Monday, December 5, 2022

Chauvin receives guilty verdict

Mia Morgillo

On April 20, former Minneapolis police officer, Derek Chauvin, was found guilty on all charges for the death of George Floyd. The video footage of his death May 25, 2020 shocked, not only the nation, but was viewed around the world with millions witnessing what would later be confirmed as the murder of Floyd. Chauvin was convicted of second-degree murder, third-degree murder and manslaughter May 23 of last year.

The charges against Chauvin led to a trial beginning March 26. After nearly one month, the 12 jurors found Chauvin guilty on all charges. This could mean up to 75 collective years behind bars for Chauvin. On June 16, he will face his sentencing from Hennepin County Judge Peter Cahill.

This case was a pivotal moment in United States history, where police officers are rarely charged, let alone convicted or sentenced. Professor Raymond Carman of the political science department explained that since 2005, only about 0.04 of fatal shootings by police officers resulted in a murder conviction. While George Floyd’s death does not fall under this category, the statistic still reflects the nature surrounding accountability for death at the hands of officers.

“When the police are seen as life-takers rather than life-savers, a just society is upended, and fear —of the police as much as of law-breakers — becomes a constant in people’s lives,” Criminal Justice Chairperson Zakir Gul said.

As a former police officer and police chief, he acknowledged police officers are meant to be saving lives and not taking them.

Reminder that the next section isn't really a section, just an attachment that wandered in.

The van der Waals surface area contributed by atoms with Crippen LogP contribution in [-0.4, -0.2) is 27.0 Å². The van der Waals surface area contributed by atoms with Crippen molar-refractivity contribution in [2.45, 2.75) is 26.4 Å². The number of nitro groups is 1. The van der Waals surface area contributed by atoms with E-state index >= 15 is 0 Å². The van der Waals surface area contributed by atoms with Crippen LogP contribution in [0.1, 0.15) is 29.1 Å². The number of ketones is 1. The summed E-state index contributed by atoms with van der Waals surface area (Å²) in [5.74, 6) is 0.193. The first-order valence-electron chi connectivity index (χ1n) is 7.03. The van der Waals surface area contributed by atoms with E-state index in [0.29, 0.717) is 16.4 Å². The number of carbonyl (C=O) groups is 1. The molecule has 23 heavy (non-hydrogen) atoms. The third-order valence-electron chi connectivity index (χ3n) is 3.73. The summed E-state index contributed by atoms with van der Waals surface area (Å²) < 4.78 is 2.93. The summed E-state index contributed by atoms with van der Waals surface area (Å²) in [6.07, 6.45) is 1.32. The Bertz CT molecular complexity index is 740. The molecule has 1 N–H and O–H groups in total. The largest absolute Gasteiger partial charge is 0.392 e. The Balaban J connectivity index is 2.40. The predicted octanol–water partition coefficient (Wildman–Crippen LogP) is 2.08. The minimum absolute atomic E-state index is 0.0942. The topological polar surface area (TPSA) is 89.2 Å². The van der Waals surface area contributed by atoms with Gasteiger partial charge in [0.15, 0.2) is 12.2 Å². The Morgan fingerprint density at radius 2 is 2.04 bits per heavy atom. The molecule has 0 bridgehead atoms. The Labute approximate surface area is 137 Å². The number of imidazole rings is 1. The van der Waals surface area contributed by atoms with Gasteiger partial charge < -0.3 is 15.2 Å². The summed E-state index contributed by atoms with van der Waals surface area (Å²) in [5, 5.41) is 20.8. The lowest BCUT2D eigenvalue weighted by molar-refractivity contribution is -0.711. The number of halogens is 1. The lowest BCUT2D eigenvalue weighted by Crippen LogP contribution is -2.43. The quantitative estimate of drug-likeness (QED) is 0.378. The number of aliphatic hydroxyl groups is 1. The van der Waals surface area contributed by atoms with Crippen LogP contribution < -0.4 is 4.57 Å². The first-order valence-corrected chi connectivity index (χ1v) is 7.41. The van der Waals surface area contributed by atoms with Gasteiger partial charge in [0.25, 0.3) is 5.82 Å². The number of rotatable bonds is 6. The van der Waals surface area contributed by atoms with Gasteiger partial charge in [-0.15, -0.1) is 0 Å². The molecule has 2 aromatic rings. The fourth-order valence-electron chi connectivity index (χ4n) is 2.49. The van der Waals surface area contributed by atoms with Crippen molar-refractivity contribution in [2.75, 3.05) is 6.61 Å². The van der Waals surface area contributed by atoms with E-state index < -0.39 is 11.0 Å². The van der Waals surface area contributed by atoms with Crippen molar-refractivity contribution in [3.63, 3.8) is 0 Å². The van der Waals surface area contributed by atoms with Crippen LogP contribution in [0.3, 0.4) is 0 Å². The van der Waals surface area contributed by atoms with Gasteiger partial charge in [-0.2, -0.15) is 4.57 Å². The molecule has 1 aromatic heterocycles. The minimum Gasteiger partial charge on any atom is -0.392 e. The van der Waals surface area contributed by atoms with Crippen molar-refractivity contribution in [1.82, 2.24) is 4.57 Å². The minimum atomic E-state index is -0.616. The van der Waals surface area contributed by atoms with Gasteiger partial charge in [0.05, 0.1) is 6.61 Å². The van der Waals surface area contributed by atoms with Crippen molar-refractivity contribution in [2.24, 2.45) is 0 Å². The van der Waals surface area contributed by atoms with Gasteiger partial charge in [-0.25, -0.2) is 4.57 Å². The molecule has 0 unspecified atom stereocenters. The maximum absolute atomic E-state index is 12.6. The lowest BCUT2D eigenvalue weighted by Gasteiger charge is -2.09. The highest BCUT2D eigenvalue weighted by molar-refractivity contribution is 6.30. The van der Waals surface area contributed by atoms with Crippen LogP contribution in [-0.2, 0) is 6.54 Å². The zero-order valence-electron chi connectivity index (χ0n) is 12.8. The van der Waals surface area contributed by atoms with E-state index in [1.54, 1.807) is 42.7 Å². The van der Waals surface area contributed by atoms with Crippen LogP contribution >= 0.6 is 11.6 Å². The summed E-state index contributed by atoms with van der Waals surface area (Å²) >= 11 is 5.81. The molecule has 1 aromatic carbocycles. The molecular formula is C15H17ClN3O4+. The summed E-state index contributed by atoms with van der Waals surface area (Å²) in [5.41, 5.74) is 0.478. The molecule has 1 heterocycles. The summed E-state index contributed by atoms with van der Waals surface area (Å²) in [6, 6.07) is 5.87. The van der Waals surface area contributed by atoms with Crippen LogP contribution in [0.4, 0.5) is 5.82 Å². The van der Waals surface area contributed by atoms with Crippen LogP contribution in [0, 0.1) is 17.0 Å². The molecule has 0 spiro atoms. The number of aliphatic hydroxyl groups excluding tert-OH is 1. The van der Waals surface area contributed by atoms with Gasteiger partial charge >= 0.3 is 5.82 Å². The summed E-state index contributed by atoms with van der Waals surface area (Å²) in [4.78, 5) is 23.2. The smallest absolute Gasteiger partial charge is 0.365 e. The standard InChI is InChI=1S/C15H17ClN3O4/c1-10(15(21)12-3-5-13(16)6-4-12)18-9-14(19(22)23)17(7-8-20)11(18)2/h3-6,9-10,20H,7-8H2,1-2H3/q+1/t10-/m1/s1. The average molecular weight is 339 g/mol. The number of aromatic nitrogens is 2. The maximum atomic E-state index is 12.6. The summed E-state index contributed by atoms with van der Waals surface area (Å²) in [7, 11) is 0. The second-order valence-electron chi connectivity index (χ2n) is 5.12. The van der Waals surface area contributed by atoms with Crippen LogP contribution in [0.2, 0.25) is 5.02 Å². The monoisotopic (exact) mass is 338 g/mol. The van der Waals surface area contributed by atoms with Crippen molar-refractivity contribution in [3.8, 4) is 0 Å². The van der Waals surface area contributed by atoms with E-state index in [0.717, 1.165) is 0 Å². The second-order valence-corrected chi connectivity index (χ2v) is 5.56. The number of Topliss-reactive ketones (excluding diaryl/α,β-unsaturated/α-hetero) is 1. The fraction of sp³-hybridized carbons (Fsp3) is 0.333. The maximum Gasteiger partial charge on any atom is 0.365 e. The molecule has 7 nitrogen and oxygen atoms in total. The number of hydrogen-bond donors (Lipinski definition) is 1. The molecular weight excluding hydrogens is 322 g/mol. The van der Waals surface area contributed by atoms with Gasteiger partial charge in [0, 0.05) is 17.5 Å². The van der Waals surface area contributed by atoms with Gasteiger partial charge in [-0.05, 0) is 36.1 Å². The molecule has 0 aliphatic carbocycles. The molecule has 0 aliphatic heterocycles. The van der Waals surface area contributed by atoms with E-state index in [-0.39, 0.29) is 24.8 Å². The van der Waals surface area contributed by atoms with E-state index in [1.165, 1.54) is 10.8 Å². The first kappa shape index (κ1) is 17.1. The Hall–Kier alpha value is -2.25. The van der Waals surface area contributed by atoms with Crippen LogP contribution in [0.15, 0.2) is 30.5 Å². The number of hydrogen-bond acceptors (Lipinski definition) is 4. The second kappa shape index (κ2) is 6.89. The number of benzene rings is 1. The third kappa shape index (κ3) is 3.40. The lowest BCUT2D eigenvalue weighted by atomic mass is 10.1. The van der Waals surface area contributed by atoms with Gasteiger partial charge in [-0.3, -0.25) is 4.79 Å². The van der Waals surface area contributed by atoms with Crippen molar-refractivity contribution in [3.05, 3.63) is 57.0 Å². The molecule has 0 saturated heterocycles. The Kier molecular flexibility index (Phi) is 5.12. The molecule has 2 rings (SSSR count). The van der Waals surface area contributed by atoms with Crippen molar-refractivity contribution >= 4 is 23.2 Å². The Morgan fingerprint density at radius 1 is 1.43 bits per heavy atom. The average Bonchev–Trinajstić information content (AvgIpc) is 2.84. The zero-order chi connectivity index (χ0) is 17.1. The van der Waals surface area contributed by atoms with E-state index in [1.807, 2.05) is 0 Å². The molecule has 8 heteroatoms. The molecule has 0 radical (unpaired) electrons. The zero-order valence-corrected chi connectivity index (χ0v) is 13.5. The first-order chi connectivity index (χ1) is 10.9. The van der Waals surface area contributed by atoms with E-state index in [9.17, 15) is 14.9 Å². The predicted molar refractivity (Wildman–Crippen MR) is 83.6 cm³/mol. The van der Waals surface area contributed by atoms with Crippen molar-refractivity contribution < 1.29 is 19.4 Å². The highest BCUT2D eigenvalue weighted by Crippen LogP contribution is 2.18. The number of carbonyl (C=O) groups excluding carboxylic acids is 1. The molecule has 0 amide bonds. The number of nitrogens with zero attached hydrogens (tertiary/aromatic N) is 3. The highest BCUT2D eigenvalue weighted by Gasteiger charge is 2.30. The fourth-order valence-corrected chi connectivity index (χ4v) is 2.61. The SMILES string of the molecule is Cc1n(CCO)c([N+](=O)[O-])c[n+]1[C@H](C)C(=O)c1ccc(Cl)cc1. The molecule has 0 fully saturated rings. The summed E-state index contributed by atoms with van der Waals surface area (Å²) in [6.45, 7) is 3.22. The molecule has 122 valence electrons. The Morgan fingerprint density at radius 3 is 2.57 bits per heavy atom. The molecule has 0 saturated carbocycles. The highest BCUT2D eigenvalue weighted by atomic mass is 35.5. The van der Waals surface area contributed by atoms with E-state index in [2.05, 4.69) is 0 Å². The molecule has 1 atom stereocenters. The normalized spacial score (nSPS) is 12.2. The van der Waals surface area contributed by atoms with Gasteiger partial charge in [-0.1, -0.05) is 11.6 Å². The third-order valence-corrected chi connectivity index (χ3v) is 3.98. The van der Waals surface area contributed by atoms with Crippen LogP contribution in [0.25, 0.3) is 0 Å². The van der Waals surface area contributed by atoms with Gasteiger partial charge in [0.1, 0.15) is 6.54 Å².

Criminal justice major Matthew Chu has spent the past eight years of his education focusing on criminal justice and systematic issues facing society.

“When I first saw the video of George Floyd being kneeled on top of, I was sick to my stomach,” Chu said. “Often times I feel that I’m numb to many situations that happen. I grew up surrounded my Black Americans, and the first thought that I had was, what if this happened to one of my friends or the father of one of my friends.”

This feeling of discomfort was shared among many. Carman found it impossible not to be “sickened” by the cries of Floyd as he begged for his life.

“It was, frankly, hard to see the expression on Derek Chauvin’s face and his body language — including putting his hand in his pocket — while he was kneeling on George Floyd’s neck and not be enraged,” Carman said

Carman explained that the trial of the State of Minnesota vs. Derek Chauvin was unique in nature, in part due to the qualified immunity granted to police officers by the Supreme Court. This means that, “police officers are only personally liable for actions that a ‘reasonable’ officer; acting in the moment, from the vantage point of the officer in the incident in question, and without the benefit of hindsight, would not have engaged in,” according to Carman.

Although the ruling sets a precedent of accountability for police officers and holds Derek Chauvin accountable specifically, Carman said it “does not provide justice more broadly.”

Chu hopes to see police reform through background checks, psychological screenings and better public relations between officers and marginalized communities, hoping that, “this may lead to the solution of violence toward Black Americans.”

He provided NYC’s Stop and Frisk policy as an example of targeted policing, where Black Americans are more often targeted by police under the impression that they’re “more likely to have a gun.”

“The violation of even one person’s freedom of breath must be condemned, as even a little hole or crack in the ship of democracy can place everyone, including police officers, at great risk for loss of life and liberty,” Gul said.

 

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